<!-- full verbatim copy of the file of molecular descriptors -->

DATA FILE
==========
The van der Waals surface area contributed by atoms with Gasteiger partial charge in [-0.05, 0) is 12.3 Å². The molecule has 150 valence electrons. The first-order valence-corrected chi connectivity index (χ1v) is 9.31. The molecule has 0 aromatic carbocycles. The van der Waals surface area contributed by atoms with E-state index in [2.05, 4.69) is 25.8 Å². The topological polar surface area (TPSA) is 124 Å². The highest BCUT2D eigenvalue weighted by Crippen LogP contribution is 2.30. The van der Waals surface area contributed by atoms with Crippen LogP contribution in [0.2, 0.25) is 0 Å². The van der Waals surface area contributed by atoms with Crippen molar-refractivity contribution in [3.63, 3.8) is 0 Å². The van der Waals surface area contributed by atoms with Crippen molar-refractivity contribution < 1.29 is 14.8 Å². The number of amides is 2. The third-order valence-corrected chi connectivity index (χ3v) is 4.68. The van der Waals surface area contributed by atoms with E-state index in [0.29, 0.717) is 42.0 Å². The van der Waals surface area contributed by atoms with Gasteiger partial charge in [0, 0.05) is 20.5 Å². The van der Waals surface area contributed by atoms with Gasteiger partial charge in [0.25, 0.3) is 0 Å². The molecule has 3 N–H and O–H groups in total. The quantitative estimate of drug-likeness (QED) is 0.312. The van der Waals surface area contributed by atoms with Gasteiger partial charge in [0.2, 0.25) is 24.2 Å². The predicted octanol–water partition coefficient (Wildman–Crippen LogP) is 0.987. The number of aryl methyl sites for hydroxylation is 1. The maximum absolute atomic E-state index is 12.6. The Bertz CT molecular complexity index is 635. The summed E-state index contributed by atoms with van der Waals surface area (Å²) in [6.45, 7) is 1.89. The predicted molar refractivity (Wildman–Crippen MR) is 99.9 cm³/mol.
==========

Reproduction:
The van der Waals surface area contributed by atoms with Gasteiger partial charge in [-0.05, 0) is 12.3 Å². The molecule has 150 valence electrons. The first-order valence-corrected chi connectivity index (χ1v) is 9.31. The molecule has 0 aromatic carbocycles. The van der Waals surface area contributed by atoms with E-state index in [2.05, 4.69) is 25.8 Å². The topological polar surface area (TPSA) is 124 Å². The highest BCUT2D eigenvalue weighted by Crippen LogP contribution is 2.30. The van der Waals surface area contributed by atoms with Crippen LogP contribution in [0.2, 0.25) is 0 Å². The van der Waals surface area contributed by atoms with Crippen molar-refractivity contribution in [3.63, 3.8) is 0 Å². The van der Waals surface area contributed by atoms with Crippen molar-refractivity contribution < 1.29 is 14.8 Å². The number of amides is 2. The third-order valence-corrected chi connectivity index (χ3v) is 4.68. The van der Waals surface area contributed by atoms with E-state index in [0.29, 0.717) is 42.0 Å². The van der Waals surface area contributed by atoms with Gasteiger partial charge in [0, 0.05) is 20.5 Å². The van der Waals surface area contributed by atoms with Gasteiger partial charge in [0.25, 0.3) is 0 Å². The molecule has 3 N–H and O–H groups in total. The quantitative estimate of drug-likeness (QED) is 0.312. The van der Waals surface area contributed by atoms with Gasteiger partial charge in [0.2, 0.25) is 24.2 Å². The predicted octanol–water partition coefficient (Wildman–Crippen LogP) is 0.987. The number of aryl methyl sites for hydroxylation is 1. The maximum absolute atomic E-state index is 12.6. The Bertz CT molecular complexity index is 635. The summed E-state index contributed by atoms with van der Waals surface area (Å²) in [6.45, 7) is 1.89. The predicted molar refractivity (Wildman–Crippen MR) is 99.9 cm³/mol.